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One of the key tenets of agile is ensuring shippable quality of incremental deliverables while responding to changing requirements. But the challenge of balancing the testing of new functionality while validating correct operation of existing functionality causes many agile development teams to get bogged down in the creation, management, and maintenance of an expanding suite of tests. In the end, it can become very difficult to accelerate agile and be confident of both product quality and security without the proper wealth of information.
Looking at the amount of code exercised during testing is a useful metric in order to understand the level of risk mitigation being performed, but it’s often misused and, at the macro-level, isn’t a good indicator of quality. In this post, I’ll show you how to intelligently use code coverage metrics to focus test efforts where they’re needed most, by understanding where new tests are required. We’ll also get into some of the best practices for creating maintainable test suites.
Code coverage is not “the” number for determining when you have enough tests, but it is “a” number that can be very useful to guide teams on where to focus.
Unfortunately, it is often used incorrectly to manage teams by focusing on the number itself and shooting for a specific percentage against the code base, for instance, using policies like “we must have 80% coverage before we can release” or “the coverage number should be the same or higher than the prior release.”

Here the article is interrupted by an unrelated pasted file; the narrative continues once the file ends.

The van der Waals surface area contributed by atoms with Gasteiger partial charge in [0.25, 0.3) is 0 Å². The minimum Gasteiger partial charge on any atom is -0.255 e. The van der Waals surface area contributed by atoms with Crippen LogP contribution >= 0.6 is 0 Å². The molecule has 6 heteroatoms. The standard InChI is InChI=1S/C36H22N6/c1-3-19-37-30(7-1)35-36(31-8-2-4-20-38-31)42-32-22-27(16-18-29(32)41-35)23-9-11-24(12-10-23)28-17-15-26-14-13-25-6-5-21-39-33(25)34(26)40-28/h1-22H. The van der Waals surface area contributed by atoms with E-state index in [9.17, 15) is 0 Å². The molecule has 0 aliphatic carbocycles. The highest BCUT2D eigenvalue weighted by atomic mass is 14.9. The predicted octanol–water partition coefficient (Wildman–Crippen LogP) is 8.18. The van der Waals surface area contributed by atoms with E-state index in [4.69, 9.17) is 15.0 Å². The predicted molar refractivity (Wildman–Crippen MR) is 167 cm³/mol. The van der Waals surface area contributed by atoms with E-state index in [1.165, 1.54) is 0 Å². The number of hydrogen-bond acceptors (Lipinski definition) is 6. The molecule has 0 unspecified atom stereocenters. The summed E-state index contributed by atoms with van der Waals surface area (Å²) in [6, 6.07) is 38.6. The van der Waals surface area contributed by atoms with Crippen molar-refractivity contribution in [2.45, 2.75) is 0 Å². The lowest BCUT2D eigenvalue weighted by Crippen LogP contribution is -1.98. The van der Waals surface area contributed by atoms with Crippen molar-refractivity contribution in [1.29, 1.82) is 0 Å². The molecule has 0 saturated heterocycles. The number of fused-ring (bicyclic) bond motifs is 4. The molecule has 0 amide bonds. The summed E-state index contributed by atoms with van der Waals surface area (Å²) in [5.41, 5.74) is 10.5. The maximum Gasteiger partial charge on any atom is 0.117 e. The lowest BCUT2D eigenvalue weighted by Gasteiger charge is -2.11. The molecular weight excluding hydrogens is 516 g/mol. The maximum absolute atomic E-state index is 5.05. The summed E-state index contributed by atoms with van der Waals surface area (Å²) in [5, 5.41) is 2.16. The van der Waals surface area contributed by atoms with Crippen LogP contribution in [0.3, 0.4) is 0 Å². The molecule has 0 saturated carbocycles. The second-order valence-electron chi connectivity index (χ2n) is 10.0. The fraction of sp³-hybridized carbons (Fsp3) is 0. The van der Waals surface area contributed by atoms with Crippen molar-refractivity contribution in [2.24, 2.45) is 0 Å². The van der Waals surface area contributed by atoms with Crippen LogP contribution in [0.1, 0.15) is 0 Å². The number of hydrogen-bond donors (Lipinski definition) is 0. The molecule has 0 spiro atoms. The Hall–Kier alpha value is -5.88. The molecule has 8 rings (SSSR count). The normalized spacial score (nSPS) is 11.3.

The problem with this approach is that getting and maintaining a target coverage number is difficult and time consuming in itself, so we blindly work towards the number and no one is taking the time to ask the important questions, such as:
As I discussed in a previous blog, each change in the code base represents an introduction of risk, and understanding the specific impact of each change on existing code is important along with understanding how to mitigate that risk.
By identifying changes in the code base, and using code coverage to correlate tests to those changes, an optimal test plan can be created based on where re-testing is needed (read more about Change-Based Testing here).
But this doesn’t cover all the risk. Obviously, we still need to create tests for the new functionality, but what about the existing/legacy code? Many organizations we talk to have a goal of 60-80% code coverage, but in reality struggle to get above 50%. So there is a good chance that a change to existing code will not be covered by an existing test case. Focusing purely on preserving, or incrementally growing, the macro coverage target doesn’t protect from introducing regressions into legacy functionality that “has been working for years.”
Instead, by looking closer at the coverage details, specific modified lines that have NOT been covered can be quickly identified, so you can focus the team on where new tests need to be created. Furthermore, using traceability between test cases and the specific code they are exercising, you can identify potential test cases that can be duplicated or extended to cover the changes.